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Toddlers Holding Chickens

"Animals are my friends. I don’t want to eat my friends anymore."

Such was the moral epiphany of my three-year-old daughter, Chloe. I was impressed by her reasoning, but wondered: Should I let my three year old become a vegetarian? I don’t let her decide her own bedtime or whether she has to brush her teeth. Now I was about to let her make a huge decision about her diet.

I wanted to respect her feelings, but my knee-jerk reaction was worry. Will my vibrant little girl wither away into a malnourished, energy-sapped shadow of her former self? So I did what every 21st century mom does: I hit the Internet, and discovered that with careful attention and planning, a healthy vegetarian diet is possible for kids. And according to Mayo Clinic and other sources, a carefully managed meat-free diet can actually be beneficial, since they're generally lower in cholesterol and saturated fat and higher in fiber. Parents considering this kind of diet for their kids should also talk with their pediatricians, who might recommend nutritional supplements.

Every vegetarian diet is different; Chloe's still eating eggs, cheese, milk, and even fish, which apparently her friends aren't (eating fish but not other meat makes her a "pescetarian"). Eating dairy products ensures that Chloe gets adequate amounts of calcium, protein, and vitamins D and B12 in her diet. But for Chloe, my biggest worry was iron, since the top iron-rich foods are meat products like liver. So I made sure to stock up on non-animal sources of iron, like beans, spinach, nuts and seeds, enriched pasta, chia seeds, and broccoli.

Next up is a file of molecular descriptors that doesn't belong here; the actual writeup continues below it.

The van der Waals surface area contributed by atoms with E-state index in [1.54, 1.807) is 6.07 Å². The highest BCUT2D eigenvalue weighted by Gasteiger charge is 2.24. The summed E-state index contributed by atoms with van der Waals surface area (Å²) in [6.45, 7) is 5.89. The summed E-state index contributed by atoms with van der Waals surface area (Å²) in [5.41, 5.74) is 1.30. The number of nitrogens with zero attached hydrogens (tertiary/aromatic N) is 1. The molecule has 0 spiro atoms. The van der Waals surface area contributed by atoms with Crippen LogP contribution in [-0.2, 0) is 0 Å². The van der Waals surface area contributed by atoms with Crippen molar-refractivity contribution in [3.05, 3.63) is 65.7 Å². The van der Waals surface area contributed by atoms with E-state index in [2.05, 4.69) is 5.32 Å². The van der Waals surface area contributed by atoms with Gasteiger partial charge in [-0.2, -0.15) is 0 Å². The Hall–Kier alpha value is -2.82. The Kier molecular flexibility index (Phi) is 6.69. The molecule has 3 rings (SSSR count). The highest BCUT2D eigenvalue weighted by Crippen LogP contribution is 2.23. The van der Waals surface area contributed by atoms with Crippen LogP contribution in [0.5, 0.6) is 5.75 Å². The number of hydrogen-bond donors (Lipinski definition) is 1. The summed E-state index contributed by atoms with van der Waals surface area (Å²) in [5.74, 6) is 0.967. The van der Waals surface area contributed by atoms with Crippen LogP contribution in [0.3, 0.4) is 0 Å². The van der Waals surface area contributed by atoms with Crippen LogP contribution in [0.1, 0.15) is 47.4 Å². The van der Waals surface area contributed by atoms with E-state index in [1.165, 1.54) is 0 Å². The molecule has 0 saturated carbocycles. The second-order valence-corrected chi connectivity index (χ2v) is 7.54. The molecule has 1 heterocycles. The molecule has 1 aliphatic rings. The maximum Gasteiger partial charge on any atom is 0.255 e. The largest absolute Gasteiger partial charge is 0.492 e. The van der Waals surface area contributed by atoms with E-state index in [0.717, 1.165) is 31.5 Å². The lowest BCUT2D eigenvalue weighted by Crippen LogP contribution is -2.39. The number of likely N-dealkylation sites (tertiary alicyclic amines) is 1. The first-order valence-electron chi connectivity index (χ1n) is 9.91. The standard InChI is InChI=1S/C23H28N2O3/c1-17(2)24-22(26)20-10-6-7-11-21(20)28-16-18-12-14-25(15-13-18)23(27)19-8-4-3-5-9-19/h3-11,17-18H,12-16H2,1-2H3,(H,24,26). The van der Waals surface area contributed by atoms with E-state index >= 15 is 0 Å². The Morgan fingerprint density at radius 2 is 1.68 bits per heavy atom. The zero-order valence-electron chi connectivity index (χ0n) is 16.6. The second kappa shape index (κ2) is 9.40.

Although a lot of faux-meat products, like imitation chicken nuggets or soy hotdogs, are tasty, they're often loaded with sodium, so I've been trying to limit those foods. And the fact that Chloe still loves to eat fish is a big nutritional boon. Her favorite is salmon, which is packed with protein and omega-3 fatty acids.

The more I thought about it, the more I realized that Chloe had been an informal vegetarian for years, regularly turning her nose up at cheeseburgers, steak, and the pureed chicken that I tried to feed her as a baby (I don't blame her for that one). Instead, she's always preferred veggies, pasta, rice, fruit, and beans. The makings of a vegetarian diet were already in place. Actually calling her a vegetarian simply made me more alert to making sure she was getting enough protein, iron, and other nutrients. Here are some snacks I discovered for Chloe.

Protein and iron-packed meal and snack ideas for the vegetarian tot:

  • Apple slices dipped in peanut butter
  • Sunflower or pumpkin seeds
  • Yogurt sprinkled with chia seeds
  • Enriched egg noodles with broccoli
  • Make-your-own pizzas with spinach, cheese, and whole-wheat English muffins
  • Rice and beans served with baked tortilla chips (let them use the chip as a spoon!)
  • Rice, bean, and cheese quesadillas
  • Hummus and dippers like carrot sticks and pita bread
  • Edamame

Are you raising a vegetarian (or pescetarian) child? How do you meet their nutritional needs?

Photo: bbmarie

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Alex is a freelance lifestyle writer and sometimes-blogger. She loves spending time with her husband and five-year-old daughter, who are always willing to sample her kitchen successes (homemade taco seasoning) and failures (homemade mozzarella). She also loves to write, travel, cook, eat, and laugh loudly with friends.